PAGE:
Forget April setback - black and amber time starts today
It's never good to lose a game by a big margin but it can happen to the very best. The higher up you go, the less likely you are to be hit by a thumping defeat but you're still not immune from it.
It can even happen to Kilkenny, the most reliable outfit in Irish sport. And it did happen to them in the League semi-final in April.
Suddenly, they were under intense scrutiny. Was this the start of a decline? Were they out-manoeuvred by new methods? Were they just a 'functional' team, which had exploited opposition mediocrity over the years?
None of those questions arose prior to the Clare game but that's the nature of sport. What happens last tends to set the agenda, even if history tells us that the longer haul is a far more reliable guide.
It's certainly most unusual for Kilkenny to concede 4-22 - as they did against Clare - so what went wrong? Actually a few things, things we don't expect to afflict Cody's crew.
Full-back Joey Holden took criticism for allowing Clare so many openings close to goal. He was an easy target, while the real issue was why the corner-backs drifted so far away from him.
Granted, Clare's corner-forwards were operating quite some way out but normally Kilkenny would hold their defensive alignment, irrespective of what the opposition did.
This time, their corner-backs were lured out of position, often leaving Holden one-on-one with John Conlon.
Once that happened, Kilkenny had to ensure that the supply lines were cut, but - most uncharacteristically - they allowed Clare time and space around midfield, from where an aerial war was launched.
You don't win many games if you concede 4-22 but it won't happen to Kilkenny again. And while all the focus was on that side of their performance, the fact that they scored 2-19 tended to be overlooked.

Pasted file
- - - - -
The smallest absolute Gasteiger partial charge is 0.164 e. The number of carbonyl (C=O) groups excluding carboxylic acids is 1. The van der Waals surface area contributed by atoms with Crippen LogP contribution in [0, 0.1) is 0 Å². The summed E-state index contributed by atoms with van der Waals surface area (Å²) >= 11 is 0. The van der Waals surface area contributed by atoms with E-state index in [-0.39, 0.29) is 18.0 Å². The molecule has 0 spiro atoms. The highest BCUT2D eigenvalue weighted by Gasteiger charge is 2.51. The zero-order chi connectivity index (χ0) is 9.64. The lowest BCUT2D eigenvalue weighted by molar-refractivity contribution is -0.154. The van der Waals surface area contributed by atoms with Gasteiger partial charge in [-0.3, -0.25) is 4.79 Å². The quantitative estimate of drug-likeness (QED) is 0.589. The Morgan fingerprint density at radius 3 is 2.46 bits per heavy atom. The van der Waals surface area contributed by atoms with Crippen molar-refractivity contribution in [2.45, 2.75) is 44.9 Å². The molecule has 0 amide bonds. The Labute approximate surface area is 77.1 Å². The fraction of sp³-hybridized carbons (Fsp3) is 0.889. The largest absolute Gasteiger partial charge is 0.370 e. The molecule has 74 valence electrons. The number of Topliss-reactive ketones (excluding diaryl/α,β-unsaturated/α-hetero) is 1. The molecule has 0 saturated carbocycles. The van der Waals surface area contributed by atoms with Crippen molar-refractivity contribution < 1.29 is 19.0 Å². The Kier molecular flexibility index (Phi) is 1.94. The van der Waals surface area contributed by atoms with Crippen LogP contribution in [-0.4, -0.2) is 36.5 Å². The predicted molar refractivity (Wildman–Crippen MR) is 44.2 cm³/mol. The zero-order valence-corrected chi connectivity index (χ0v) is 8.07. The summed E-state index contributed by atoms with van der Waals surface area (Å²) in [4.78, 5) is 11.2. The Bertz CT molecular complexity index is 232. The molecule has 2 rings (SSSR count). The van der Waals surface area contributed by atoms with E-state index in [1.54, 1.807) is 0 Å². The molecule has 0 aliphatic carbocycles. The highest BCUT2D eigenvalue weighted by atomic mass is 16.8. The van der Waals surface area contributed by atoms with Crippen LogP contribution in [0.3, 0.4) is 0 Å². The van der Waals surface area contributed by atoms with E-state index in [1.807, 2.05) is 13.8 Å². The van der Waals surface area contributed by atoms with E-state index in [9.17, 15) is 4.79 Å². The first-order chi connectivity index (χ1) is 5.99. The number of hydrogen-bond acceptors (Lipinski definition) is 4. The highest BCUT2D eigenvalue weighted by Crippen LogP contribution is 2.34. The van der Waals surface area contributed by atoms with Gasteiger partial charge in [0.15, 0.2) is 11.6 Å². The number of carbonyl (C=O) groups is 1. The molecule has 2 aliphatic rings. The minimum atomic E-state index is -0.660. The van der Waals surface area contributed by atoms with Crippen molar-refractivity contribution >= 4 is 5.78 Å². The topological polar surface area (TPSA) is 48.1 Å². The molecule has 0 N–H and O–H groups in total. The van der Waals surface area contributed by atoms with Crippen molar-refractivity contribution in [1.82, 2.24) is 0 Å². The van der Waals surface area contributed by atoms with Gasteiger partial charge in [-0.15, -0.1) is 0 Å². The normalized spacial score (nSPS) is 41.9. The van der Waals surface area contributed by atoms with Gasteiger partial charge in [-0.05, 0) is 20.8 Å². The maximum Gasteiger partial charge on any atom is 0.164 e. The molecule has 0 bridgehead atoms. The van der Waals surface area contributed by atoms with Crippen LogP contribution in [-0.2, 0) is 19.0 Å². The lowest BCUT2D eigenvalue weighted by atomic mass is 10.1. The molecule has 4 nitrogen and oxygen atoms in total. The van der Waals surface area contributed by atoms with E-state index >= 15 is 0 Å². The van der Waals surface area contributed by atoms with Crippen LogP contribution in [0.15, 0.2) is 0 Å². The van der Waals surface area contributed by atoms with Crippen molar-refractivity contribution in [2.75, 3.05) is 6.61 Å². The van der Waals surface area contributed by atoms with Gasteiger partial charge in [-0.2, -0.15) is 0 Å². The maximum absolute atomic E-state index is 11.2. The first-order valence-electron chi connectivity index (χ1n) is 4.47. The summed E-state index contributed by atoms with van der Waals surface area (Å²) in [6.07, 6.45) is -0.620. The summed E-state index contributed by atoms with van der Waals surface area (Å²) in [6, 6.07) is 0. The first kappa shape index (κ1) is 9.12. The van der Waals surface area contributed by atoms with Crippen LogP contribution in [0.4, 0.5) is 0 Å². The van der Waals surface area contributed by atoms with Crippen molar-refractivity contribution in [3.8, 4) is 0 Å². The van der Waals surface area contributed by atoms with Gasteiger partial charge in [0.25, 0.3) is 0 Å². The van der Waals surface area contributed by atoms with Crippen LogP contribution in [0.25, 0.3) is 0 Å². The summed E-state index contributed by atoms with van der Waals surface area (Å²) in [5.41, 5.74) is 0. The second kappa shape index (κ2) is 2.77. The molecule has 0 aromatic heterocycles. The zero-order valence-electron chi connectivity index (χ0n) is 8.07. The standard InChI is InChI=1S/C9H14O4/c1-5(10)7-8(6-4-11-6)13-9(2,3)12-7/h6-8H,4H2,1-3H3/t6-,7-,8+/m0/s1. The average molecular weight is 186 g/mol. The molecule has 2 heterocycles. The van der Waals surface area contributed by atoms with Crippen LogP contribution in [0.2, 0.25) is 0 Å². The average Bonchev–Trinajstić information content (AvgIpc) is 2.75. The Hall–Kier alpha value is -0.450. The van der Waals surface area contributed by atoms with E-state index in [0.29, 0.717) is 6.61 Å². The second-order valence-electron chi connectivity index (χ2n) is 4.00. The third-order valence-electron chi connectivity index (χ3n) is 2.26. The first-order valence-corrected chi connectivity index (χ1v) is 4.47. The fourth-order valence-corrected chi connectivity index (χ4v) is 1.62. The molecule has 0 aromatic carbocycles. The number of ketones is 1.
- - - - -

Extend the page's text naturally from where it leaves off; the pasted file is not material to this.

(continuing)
It's a match-winning score on many days so there wasn't a whole lot wrong with that side of Kilkenny's game.
Still, Dublin will have studied how Clare found it so easy to score goals so there's a temptation to have a similar go. The difference this time is that Kilkenny will hold their defensive shape much better.
And we can expect far more industry further out. In fact, it will be very much back to basics by Kilkenny.
Of course, that doesn't mean they will steamroll through Dublin.
Dublin have been quite solid this year, certainly more so than last year, when playing Liam Rushe at centre-forward in the Leinster Championship backfired.
Rushe is well capable of playing up front but is more urgently needed in defence, where he brings real stability to the half-back area.
The attack did well too against Wexford a few weeks ago, even if the quality of defending left a lot to be desired.
Dublin will test Kilkenny with direct running, hoping to create an air of uncertainty among a defence that had its confidence hit by the League semi-final wipe-out.
Kilkenny's cause will be greatly helped by the return of Paul Murphy, while Cillian Buckley is more effective at wing-back than midfield.
In a strange way, the defeat by Clare might actually work in Kilkenny's favour.
Taking things for granted has never been their style but they would be the first to acknowledge that they weren't quite right against Clare.
It was a bit like the 2012 Leinster final against Galway, which they lost by ten points. And we all know what happened after that!
So I wouldn't read too much into the League semi-final, even if the result left all Kilkenny's rivals with a pep in their step, especially when a debate was cranked up as to whether Cody's crew were merely a 'functional' team.
It's as simple as this: if you don't function, you don't win. And all you have to do is look at Kilkenny's record to know how good they have been. Ultimately, that's what matters.
I certainly expect them to work their way through this evening's test. It will stretch them but they'll survive it.